It Happened To Me: I Was Made A Real-Life Indecent Proposal

Suffice to say, mine was infinitely more budget than the Robert Redford/Demi Moore version.

Dec 19, 2012 at 11:00am | Leave a comment


You're familiar with the film, right? Robert Redford offers Demi Moore the chance to earn a million dollars for a sexy night on his millionaire boner. She's broke and although it threatens to destroy their relationship she and partner Woody Harrelson agree to go through with it. Then Woody Harrelson makes cash from hustling basketball hoops in the ghetto or something. Hang on, that's White Men Can't Jump. Okay, whatever.

The bright and shiny new millennium had promised many things. Hoverboards, neon vaginas and pixel sized mobile phones powered by Moon Juice.

Although I received none of my promised futuristic gadgetry, in 2000 things were going well for me. I'd just moved in with my boyfriend and made a ton of friends at my workplace which was less a form of employment and more an excuse to dick about in a confined space.

When I was offered a promotion – which entailed moving to a different part of the building and to my own, remarkably small office – I said 'yes'. Just three weeks later the company director had offered me ten thousand pounds to 'spend the night with him'.

If you think this kind of thing doesn't really happen in real life then you have never dealt with a man who thinks it is reasonable and funny to refer to all the women on his workforce as 'my dollies'.

He was only a lawsuit away from stripping us to our underwear and chasing around the office dressed as a milkman. And if you think that sort of parochial, outdated sexism is the figment of a fevered feminist imagination then you need to revisit the sort of TV we all used to watch in the eighties.

He didn't ask me directly of course – the type of man who can afford to splash ten thousand pounds to shove his withered little dong into a paid fuck doesn't need to do his own dirty work.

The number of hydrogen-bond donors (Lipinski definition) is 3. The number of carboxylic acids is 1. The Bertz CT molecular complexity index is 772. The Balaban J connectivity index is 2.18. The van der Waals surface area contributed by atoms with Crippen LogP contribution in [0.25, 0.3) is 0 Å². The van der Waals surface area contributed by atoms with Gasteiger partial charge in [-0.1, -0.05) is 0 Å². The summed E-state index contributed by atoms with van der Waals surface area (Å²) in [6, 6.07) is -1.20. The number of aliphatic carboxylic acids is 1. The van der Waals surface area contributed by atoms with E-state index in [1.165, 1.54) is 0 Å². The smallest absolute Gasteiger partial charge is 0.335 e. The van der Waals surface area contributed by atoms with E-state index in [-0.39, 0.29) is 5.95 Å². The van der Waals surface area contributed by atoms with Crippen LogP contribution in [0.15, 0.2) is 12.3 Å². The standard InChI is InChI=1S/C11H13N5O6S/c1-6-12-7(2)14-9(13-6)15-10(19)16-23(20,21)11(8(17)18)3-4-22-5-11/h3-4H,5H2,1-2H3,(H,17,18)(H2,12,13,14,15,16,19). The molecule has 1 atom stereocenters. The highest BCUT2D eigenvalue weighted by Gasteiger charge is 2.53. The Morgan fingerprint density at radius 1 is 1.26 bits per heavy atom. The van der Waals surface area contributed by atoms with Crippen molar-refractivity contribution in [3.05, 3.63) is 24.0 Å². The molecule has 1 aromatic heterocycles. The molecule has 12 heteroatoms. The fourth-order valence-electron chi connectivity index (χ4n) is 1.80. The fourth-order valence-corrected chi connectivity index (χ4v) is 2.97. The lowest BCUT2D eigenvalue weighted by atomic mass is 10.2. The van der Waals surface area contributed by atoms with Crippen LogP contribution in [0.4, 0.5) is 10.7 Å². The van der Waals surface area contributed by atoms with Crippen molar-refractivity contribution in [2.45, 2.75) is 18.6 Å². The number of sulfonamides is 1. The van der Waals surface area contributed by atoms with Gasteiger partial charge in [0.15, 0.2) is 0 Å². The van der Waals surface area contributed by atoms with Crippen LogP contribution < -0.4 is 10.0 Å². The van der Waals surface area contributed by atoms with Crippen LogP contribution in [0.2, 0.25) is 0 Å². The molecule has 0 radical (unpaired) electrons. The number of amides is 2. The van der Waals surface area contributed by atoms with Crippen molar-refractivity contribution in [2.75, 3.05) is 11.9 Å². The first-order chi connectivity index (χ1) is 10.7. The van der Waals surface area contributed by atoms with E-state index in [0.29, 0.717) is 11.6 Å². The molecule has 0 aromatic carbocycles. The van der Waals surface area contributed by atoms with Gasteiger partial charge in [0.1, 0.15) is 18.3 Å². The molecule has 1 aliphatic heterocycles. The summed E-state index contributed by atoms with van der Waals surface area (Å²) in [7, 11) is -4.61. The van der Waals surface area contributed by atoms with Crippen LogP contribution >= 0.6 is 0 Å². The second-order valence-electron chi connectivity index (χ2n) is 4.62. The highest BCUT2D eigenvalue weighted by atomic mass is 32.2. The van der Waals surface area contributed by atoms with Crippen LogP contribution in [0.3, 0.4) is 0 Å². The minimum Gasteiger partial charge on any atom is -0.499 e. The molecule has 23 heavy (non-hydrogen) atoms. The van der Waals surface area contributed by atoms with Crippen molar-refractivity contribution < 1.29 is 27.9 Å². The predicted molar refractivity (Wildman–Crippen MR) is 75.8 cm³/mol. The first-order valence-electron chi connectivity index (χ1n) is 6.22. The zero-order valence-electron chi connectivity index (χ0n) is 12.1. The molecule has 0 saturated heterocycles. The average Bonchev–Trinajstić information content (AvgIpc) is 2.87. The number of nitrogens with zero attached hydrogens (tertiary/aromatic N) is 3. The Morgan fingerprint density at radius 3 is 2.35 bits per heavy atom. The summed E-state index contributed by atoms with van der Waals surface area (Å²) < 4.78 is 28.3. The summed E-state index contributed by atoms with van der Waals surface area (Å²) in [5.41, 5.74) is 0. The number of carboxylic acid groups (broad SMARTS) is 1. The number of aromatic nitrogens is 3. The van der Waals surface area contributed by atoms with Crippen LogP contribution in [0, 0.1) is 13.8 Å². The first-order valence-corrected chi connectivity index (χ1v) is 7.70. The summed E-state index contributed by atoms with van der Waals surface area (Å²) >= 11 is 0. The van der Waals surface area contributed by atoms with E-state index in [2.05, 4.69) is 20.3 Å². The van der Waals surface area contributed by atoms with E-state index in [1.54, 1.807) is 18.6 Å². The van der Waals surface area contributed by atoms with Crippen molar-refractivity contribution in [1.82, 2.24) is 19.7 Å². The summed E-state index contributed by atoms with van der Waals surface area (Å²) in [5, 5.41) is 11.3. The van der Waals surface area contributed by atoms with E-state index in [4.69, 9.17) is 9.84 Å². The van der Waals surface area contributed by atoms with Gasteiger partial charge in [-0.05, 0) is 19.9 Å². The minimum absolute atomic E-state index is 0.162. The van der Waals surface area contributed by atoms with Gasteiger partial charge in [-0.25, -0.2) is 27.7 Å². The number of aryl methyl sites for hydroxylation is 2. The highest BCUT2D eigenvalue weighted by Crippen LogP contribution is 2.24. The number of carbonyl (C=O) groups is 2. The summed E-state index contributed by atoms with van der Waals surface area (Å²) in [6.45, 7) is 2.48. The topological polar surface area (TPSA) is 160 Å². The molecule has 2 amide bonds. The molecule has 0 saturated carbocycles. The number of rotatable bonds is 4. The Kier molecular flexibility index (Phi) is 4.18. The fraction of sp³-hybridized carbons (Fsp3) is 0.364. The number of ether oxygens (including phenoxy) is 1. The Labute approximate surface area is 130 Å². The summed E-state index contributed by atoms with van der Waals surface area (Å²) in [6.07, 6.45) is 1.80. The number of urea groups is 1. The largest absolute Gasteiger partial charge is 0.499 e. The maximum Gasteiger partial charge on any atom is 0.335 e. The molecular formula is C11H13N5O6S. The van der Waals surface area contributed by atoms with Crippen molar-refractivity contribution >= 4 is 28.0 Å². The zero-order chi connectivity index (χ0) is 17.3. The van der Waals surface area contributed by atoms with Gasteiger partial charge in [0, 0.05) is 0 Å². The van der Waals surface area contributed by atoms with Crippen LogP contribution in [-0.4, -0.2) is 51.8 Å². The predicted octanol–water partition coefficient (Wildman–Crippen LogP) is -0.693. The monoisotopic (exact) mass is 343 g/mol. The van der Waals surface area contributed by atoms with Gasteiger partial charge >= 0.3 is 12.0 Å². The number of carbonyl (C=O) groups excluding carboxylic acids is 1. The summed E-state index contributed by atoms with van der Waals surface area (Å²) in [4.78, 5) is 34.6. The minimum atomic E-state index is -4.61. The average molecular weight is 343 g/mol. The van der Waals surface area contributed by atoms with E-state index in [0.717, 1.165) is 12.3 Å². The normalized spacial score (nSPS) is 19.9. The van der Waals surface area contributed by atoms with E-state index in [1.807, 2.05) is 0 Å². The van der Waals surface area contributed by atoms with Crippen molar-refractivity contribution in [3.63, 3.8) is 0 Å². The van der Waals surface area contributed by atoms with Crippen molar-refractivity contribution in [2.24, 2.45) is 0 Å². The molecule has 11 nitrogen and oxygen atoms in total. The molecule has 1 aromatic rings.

It was my line manager who asked me, and the conversation went like this:

“What do you think of David?”

David was the Director, a rangy looking man in his fifties, married, with Just For Men hair and thick, meaty lips which always looked glossy and pouty.

He was always casting askew, sidelong glances at the women who worked in the office, and thought nothing of sitting on the edge of your desk and fingering your pen pot suggestively. 

“He seems nice,” I'd replied, the standard response when you literally couldn't give a shit.

“He likes you,” he'd said without looking at me.


“Would you sleep with him?”

“Fuck off!” Now that was out my mouth before I could stop it. That was a proper gut response.

“Would you sleep with him for a hundred pounds?” Now he was looking at me, and suddenly I was uncomfortable.

“Five hundred?”

“No, absolutely not.”

“Ten grand.”

“How much?”

It was the next thing he said which shocked me the most and still does, ten years later: “Consider yourself lucky. That's more than he offered the other girls.”


This is me looking cool in the '90s, SMOKING.

Now bear in mind here that I was a twenty three year old girl whose main interests were perfecting my liquid eyeliner application and being seen reading Nietzsche in public. I was flaky, suggestible and unsure of myself.